An important aspect of The Sims has always been your sims' moods.  The mood has always been a little bit of a mystery to me, as I wasn't always sure exactly what was making them happy or depressed.  Moods are still present in The Sims 3, but you now have something known as "moodlets" to help you govern things.  The game lets you know what's affecting your sims and for how long it will damage or boost their moods.  These are usually simple things, like being disgusted by living in filth, eating a good meal, or being tired.  These help tremendously in trying to maintain your sims' moods at all times.

Periodically over the course of your sims' lives, they will come up with wishes that they want.  You have two choices: make them forget about the wish or promise that it'll be granted.  You're allowed to have up to four wishes in your queue at once, and they range in difficulty from making 15 friends to something simple like visiting the public pool.  Completing these wishes will add points to your lifetime happiness, which can then be used to purchase rewards. This is a fantastic addition to the game and a wonderful replacement of the wants and fears system present in The Sims 2.  It allows you to have significantly more control over the desires of your sims, and it lets you shape their lives rather than trying to avoid things that the game has determined your sim will fear.

Building homes largely feels the same as it's always been, with a significant change.  You're finally allowed to place things at an angle rather than having to design according to the grid in the Build and Buy mode.  Building a home can be difficult, and making an effective home for your sims can be even harder, but it's very satisfying to see your sims live in a home that you have meticulously designed.  Houses are a little easier to build than they were in the past, and the options are bigger and better than they have been, so you can design your own patterns for furniture, etc.  With enough effort and a good eye for design, you can add a pretty good dose of personality to your sims' newly completed home.


Other than these changes, living your life in the world of The Sims 3 feels largely the same as it always has, so it's still as addictive and fun as before.  It's incredible that the life simulator formula hasn't really been changed much in its 10 years on the market; it's been refined here and there until you have a gameplay experience that is fun but feels instantly familiar if you've spent any time with the previous entries in the series.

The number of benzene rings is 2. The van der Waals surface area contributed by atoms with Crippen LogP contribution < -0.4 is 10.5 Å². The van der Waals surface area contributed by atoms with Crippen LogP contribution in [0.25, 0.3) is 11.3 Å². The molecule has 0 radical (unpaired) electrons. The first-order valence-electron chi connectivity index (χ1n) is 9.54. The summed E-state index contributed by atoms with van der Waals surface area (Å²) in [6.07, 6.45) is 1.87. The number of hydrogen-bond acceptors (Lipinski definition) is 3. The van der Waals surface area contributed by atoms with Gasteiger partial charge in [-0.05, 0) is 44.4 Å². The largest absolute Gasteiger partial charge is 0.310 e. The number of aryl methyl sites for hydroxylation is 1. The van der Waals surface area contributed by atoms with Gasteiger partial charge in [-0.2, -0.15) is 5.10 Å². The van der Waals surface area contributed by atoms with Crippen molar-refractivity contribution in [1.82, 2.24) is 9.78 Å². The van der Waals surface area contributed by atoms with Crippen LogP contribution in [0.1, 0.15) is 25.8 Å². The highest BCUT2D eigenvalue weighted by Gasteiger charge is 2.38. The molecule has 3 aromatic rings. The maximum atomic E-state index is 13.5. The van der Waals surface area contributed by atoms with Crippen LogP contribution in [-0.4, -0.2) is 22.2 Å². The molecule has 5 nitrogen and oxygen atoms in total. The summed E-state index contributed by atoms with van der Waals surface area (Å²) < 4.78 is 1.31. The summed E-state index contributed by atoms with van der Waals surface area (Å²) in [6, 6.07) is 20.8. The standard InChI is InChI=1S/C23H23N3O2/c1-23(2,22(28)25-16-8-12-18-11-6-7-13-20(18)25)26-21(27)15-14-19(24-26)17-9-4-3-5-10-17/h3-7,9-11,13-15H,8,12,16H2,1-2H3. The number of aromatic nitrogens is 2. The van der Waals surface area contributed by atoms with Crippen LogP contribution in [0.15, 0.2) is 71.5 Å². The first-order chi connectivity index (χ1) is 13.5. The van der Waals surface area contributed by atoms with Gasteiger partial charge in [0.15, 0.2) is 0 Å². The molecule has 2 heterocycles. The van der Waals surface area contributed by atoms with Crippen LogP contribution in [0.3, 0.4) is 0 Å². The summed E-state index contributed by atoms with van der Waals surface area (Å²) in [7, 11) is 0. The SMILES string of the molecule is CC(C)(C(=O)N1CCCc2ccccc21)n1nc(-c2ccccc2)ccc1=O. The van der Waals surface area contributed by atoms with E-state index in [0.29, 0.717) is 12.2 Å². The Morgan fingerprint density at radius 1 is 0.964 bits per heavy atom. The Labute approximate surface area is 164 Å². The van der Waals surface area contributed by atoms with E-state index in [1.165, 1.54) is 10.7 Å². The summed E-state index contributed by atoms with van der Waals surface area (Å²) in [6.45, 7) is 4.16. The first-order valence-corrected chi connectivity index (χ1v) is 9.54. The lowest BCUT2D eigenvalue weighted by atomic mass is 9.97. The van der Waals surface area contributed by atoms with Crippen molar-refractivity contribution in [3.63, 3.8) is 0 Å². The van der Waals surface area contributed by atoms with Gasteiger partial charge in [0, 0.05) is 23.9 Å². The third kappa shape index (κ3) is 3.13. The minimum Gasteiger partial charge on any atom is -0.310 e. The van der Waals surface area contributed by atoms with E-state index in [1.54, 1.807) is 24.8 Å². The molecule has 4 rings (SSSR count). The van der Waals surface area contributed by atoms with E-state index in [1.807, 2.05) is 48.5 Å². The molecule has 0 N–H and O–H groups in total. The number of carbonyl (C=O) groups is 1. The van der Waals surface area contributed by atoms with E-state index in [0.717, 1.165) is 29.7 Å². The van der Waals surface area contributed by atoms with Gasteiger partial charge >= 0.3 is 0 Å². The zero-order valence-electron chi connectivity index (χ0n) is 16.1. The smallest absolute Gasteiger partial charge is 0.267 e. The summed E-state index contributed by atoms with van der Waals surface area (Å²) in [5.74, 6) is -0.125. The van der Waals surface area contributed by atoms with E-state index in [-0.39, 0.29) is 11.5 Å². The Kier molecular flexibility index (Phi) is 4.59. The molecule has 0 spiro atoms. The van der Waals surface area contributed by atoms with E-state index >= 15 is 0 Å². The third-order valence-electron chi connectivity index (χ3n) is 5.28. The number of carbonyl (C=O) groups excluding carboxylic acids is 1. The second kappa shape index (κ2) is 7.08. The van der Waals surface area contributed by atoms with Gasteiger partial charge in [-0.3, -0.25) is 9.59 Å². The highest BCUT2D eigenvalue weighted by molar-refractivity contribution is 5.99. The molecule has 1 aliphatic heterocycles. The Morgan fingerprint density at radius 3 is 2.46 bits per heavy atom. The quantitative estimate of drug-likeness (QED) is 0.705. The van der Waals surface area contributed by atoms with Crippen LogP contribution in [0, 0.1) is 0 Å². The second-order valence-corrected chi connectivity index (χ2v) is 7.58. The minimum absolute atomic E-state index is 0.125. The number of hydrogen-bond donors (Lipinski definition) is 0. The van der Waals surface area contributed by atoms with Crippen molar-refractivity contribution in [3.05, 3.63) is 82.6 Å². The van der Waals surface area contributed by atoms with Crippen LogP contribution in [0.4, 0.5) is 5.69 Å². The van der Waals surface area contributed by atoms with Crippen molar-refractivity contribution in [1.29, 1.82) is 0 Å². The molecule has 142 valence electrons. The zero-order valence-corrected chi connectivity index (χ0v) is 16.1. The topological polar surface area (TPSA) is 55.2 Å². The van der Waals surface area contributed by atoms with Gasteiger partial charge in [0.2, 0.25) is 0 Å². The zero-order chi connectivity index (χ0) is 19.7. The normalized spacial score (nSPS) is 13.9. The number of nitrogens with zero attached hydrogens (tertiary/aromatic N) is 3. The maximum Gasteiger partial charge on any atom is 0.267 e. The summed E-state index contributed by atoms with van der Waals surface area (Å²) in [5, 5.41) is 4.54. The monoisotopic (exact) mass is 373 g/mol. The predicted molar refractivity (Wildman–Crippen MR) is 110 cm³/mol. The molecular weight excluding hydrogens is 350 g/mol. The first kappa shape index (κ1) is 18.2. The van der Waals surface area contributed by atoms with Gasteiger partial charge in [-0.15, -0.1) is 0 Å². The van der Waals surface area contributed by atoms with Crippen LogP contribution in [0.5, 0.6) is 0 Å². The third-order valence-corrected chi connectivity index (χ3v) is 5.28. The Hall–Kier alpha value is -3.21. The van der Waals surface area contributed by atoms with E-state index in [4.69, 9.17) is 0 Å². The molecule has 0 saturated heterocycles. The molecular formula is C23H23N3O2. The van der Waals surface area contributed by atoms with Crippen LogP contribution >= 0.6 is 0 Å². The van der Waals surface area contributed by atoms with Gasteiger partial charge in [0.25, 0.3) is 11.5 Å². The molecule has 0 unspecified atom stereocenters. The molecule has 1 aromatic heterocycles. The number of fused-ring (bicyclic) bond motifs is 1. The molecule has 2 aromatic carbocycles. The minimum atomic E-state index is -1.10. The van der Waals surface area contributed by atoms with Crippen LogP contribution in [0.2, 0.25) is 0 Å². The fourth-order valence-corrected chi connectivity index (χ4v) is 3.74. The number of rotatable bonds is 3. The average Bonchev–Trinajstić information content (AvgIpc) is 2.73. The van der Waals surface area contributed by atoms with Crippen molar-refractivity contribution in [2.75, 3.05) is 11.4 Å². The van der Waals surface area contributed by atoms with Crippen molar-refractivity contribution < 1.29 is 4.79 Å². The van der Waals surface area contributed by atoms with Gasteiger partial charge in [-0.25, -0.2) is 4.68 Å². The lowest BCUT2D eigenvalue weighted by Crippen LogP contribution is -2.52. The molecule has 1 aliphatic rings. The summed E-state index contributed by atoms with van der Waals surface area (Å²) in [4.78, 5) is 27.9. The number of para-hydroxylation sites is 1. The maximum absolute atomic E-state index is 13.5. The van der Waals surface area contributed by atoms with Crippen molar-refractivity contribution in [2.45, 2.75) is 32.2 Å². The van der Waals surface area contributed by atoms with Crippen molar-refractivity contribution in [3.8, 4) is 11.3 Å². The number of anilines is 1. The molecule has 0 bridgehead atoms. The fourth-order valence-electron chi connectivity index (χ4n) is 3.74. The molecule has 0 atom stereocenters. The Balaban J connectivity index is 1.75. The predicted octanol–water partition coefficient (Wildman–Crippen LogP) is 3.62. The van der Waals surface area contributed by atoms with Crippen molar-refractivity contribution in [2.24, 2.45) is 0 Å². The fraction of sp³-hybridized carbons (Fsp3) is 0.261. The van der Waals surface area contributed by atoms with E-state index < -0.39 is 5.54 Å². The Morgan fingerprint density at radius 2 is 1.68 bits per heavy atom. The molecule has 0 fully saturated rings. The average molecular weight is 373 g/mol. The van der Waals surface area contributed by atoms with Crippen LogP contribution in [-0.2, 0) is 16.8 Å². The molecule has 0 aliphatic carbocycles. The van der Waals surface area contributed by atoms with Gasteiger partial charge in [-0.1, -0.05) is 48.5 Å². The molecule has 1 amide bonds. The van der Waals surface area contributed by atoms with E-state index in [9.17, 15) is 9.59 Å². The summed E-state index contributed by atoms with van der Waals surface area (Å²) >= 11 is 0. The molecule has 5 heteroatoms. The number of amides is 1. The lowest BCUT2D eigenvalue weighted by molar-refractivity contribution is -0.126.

The graphics have received an upgrade from The Sims 2, with significantly cleaner-looking characters.  Characters appear smoother when compared to their somewhat jagged-edged counterparts from earlier titles, which is a fantastic accomplishment considering the absurd level of customization that you can give to your sim.  The rest of the game also has pleasing visuals.  While it's nothing mind-blowing, it's all very nice to look at, and the game performs fantastically, which is something that can't be said about The Sims 2 shortly after its launch.

Another thing that's barely changed at all is the audio because if it isn't broken, don't fix it.  Ten years later, the simple upbeat musical tunes and the adorable Simlish chatter still hold up and are pleasing to hear, even though it's all completely unmemorable.  The songs sound familiar and similar and the chatter is largely unchanged, although it seems that there is more music recorded in Simlish this time around.

The Sims 3 is may be largely unchanged from the previous iterations of the game, but that doesn't mean it's bad at all.  The expanded scope of the game and the streamlined experience make this the best Sims game to date.  It looks good and it plays well, but it won't sway people who hate The Sims. For those who like the series, though, it doesn't get much better than The Sims 3.

Score: 8.7/10